Late-Night Hosts Applaud Florida Students Demanding Action on Gun Control

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Stephen Colbert speaks as Stephen Colbert, Chris Licht and R.J. Fried host an exclusive screening of OUR CARTOON PRESIDENT on Feb. 7, 2018 in New York City.  

The Parkland, Flo. high school students advocating for gun control in the wake of a shooting at their school that left 17 dead suffered a legislative defeat on Tuesday, when the Florida State House rejected a motion to consider a bill to ban assault rifles. But their efforts to establish stricter U.S. laws have won the praise of late-night hosts, several of whom dedicated segments of their shows to the students on Tuesday night.

On The Late Show, Stephen Colbert said that the one group that gave him hope that "we can protect the children" in the wake of the tragedy was the children themselves. Citing inaction on gun control from legislators, Colbert said with a straight face, "I think we need to change the voting age. Until we do something about guns, you can't vote if you're over 18."

Noting that students at the Marjory Stoneman Douglas school had been president at the Florida State House on Tuesday, Colbert added, "I hope these kids don't give up. Because this is their lives, and their future. Someone else may be in power, but this country belongs to them. And there is reason for hope." Citing the "Me Too" movement and how it brought down men in power, Colbert added, "This is an election year. If you want to see change you have to go to the polls and tell the people who will not protect you that their time is up."

Over on The Daily Show, Trevor Noah described the reaction to the mass shooting in Parkland as "the same old story" of warring gun-control factions after the tragedy except for one thing: "Those meddling kids."

After playing footage of Marjory Parkman students speaking on national TV, Noah said, "This also just goes to show how upside-down everything becomes when guns are involved. Right now, kids are acting like adults and adults are acting like children."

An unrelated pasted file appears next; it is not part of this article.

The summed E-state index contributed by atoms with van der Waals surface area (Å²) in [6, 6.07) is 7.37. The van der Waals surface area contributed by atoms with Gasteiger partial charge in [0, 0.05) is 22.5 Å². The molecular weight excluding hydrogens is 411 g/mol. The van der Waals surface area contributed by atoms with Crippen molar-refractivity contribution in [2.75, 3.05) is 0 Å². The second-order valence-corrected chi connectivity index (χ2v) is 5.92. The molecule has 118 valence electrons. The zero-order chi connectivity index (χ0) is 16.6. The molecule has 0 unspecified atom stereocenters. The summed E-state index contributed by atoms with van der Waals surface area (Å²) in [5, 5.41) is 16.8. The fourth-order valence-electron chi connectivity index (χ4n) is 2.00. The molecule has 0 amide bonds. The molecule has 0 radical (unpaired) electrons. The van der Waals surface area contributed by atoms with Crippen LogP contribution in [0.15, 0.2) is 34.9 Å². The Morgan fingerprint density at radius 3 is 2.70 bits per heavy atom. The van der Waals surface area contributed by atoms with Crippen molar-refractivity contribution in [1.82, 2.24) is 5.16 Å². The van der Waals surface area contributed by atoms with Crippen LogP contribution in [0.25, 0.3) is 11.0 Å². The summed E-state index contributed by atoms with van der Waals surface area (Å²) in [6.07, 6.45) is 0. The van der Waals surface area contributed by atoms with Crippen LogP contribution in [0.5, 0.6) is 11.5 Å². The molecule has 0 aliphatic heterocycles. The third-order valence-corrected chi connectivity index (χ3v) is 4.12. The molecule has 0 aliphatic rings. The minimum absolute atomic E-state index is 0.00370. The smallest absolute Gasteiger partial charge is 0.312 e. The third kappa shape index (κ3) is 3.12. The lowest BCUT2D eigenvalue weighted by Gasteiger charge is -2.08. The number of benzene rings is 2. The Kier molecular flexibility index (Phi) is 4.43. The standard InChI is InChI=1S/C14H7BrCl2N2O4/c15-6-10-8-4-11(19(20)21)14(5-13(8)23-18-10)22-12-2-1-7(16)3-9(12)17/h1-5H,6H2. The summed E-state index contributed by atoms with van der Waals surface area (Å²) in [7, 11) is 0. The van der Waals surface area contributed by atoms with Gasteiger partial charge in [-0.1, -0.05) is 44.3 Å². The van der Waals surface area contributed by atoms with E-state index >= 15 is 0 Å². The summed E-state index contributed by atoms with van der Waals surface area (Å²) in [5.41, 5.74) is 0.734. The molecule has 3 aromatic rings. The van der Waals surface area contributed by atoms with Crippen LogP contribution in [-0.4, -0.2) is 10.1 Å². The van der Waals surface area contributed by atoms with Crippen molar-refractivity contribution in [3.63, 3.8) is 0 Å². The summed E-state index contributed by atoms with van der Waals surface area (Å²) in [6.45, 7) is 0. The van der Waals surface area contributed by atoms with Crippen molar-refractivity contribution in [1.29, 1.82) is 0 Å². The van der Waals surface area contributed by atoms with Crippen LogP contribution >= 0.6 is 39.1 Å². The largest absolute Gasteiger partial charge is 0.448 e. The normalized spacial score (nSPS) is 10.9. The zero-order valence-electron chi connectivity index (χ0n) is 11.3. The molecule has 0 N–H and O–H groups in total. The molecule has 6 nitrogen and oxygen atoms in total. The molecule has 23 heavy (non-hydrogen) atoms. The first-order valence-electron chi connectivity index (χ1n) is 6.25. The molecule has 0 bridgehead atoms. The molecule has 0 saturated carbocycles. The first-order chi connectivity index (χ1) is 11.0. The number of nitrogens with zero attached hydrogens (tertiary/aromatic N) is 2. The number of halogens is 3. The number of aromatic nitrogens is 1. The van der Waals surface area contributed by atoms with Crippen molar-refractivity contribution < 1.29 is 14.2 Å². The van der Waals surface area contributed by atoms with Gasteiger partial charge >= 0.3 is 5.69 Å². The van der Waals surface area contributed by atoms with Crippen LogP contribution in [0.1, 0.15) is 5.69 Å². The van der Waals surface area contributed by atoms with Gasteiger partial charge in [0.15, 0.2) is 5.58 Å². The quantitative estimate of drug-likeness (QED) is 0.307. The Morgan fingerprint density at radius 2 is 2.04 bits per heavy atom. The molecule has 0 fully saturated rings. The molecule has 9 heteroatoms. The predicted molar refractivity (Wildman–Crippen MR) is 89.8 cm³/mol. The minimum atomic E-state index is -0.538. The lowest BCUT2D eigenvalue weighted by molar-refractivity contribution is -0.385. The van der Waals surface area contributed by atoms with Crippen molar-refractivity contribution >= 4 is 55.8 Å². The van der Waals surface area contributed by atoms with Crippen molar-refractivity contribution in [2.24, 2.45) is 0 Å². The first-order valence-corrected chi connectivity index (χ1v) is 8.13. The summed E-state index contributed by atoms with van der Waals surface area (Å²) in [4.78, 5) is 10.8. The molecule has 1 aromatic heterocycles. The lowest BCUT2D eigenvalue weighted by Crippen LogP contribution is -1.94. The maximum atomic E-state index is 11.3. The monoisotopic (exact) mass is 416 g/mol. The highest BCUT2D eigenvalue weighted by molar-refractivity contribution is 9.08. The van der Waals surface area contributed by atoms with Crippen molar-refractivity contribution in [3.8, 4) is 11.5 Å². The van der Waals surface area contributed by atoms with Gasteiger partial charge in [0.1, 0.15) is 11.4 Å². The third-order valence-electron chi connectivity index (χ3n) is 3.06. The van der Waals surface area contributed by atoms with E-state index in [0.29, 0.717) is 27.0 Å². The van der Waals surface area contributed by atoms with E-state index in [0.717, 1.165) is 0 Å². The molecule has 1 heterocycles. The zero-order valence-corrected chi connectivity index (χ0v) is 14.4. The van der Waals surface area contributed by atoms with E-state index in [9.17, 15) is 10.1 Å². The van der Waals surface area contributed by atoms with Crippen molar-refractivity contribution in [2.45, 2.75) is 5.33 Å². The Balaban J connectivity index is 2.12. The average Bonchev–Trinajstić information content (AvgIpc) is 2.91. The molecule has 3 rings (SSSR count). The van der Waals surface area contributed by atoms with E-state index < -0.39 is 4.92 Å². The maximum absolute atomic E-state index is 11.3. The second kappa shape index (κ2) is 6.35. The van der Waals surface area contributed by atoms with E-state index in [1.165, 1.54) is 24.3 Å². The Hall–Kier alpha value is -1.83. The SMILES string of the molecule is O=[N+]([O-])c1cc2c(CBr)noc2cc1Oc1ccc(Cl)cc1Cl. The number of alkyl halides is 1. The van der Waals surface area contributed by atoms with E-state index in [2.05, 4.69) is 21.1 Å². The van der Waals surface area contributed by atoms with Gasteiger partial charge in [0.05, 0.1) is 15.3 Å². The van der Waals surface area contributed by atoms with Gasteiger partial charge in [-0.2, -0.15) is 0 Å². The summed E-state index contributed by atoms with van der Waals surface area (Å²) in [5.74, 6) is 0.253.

Play-acting the roles of parents and children, Noah said, "Because you've got senators like, 'You're taking away my favorite toys! This is so unfair!' And the kids are like, 'You can't have them if you're not responsible enough to handle them.'"

A half-hour later, on The Opposition, Jordan Klepper invited two student gun-control advocates from Marjory Stoneman Douglas High School on his show.

Senior Delaney Tarr argued against the idea that the students wanted to infringe on Americans' liberties with their call for stricter laws. "We're not taking away your liberty, actually, and that's something we've tried to make clear time and time again," Tarr said. "Our goal is of course to let our younger siblings, to let our cousins, to let all the younger people that we know in our lives to go to school without that school being shot up. Ultimately that is our goal, to make the world safer, to make our country safer, because this is an American issue."

When Klepper asked, playing the devil's advocate, whether arming teachers might not be the answer instead of gun control, senior Carly Novell quipped, "That's going to school in a prison and having teachers be your prison guards."

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